SINGAPORE (Reuters) – U.S. oil prices surged to $88 a barrel and London Brent crude hit an all-time peak on Thursday, after a slide in U.S. oil stocks renewed fears of an energy crunch in the northern hemisphere’s peak winter heating season.
London Brent crude rose 73 cents to $85.10 at 0234 GMT, after touching a record high of $85.13 earlier on Thursday.
U.S. light crude for December delivery gained 85 cents to trade at $87.95 a barrel, up $3.23 a barrel from around the same time on Wednesday.
News that crude stocks in the world’s top oil consumer fell 5.3 million barrels last week, instead of an expected increase of 800,000 barrels, saw U.S. oil leap on Wednesday, ending three sessions of declines.
U.S. oil prices are up 44 percent this year but still below last week’s all-time peak of $90.07.
They have risen on fears that supply may fall short in the northern hemisphere’s winter season, tensions in the Middle East and from fund flows into energy from equity markets.
Their gains have been limited only by concerns that a U.S. housing slump could draw the economy into recession and limit future oil demand.
“That stocks fell was a huge surprise for us. Stocks are not adequate to supply all parts of the U.S. and Europe ahead of the winter season,” said Yusuke Seta at Fimat Japan Inc, adding that Brent crude had also risen on the back of the U.S. data.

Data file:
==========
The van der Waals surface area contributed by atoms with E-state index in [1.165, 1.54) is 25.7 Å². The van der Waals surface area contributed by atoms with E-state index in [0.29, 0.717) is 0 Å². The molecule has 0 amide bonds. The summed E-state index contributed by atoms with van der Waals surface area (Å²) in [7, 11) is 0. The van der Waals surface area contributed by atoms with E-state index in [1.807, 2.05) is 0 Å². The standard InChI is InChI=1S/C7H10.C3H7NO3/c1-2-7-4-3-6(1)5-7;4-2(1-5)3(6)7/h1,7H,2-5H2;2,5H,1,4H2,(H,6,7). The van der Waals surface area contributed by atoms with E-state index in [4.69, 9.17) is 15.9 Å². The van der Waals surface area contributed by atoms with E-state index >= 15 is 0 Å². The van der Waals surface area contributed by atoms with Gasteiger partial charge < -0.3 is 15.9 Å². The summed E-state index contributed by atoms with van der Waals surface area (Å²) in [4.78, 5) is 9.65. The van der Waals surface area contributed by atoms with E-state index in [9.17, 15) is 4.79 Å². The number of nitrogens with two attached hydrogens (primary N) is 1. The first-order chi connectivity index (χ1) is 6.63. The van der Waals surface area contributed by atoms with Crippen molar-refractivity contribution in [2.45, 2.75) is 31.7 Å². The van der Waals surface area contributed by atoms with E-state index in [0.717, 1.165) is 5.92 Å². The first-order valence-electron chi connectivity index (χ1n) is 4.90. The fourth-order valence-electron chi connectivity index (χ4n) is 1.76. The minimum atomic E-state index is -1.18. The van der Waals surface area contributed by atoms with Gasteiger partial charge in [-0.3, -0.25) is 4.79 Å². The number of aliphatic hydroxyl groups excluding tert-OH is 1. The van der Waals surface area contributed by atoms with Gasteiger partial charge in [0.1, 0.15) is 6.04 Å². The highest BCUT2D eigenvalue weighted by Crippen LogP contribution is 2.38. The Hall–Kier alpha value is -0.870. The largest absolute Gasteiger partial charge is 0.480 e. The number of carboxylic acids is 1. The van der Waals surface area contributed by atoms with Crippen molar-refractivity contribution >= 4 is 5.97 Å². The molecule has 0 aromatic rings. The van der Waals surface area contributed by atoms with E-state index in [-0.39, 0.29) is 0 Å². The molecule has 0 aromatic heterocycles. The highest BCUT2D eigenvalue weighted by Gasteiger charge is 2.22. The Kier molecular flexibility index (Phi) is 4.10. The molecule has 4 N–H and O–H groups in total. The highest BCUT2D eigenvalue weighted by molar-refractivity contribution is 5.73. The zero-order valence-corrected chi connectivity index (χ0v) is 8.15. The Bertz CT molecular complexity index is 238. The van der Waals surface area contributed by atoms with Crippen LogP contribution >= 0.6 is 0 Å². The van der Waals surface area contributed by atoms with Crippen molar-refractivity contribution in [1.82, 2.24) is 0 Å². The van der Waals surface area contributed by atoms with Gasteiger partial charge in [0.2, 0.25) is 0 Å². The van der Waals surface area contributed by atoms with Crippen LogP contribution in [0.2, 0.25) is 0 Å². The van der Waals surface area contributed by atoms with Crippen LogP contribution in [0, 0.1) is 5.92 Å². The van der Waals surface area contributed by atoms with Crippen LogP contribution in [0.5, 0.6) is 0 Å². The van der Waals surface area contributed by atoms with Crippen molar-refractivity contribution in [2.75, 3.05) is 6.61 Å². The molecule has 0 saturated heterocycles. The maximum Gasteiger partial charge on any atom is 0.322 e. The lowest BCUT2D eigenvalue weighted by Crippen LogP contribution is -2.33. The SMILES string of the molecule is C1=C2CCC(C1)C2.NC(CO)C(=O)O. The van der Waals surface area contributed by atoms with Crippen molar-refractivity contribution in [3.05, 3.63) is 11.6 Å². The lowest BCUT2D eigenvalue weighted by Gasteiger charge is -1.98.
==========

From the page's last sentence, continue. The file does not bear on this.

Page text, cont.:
“Now we’re again looking for a rise in U.S. futures.”
U.S. Energy Secretary Sam Bodman called on OPEC and other world oil producers to boost production to counter sagging inventory levels in the United States and other industrial nations.
OPEC members, who have already agreed to boost production by 500,000 barrels per day from November 1, will meet informally in Saudi Arabia next month.
A senior OPEC delegate said another OPEC output hike may be needed.
Adding to supply concerns, Mexico — one of the top exporters to the U.S. market — closed its main oil exporting ports on Tuesday due to bad weather. A storm killed 10 Mexican oil workers fleeing a battered offshore rig.
Closely-watched tensions between Iraq and Turkey over Kurdish rebels operating from the north of Iraq are also supporting oil prices.
Turkish warplanes attacked a village in northern Iraq on Wednesday, an Iraqi Kurdish security official said, but Turkey said it wanted to hold back from a major incursion to give diplomacy a chance.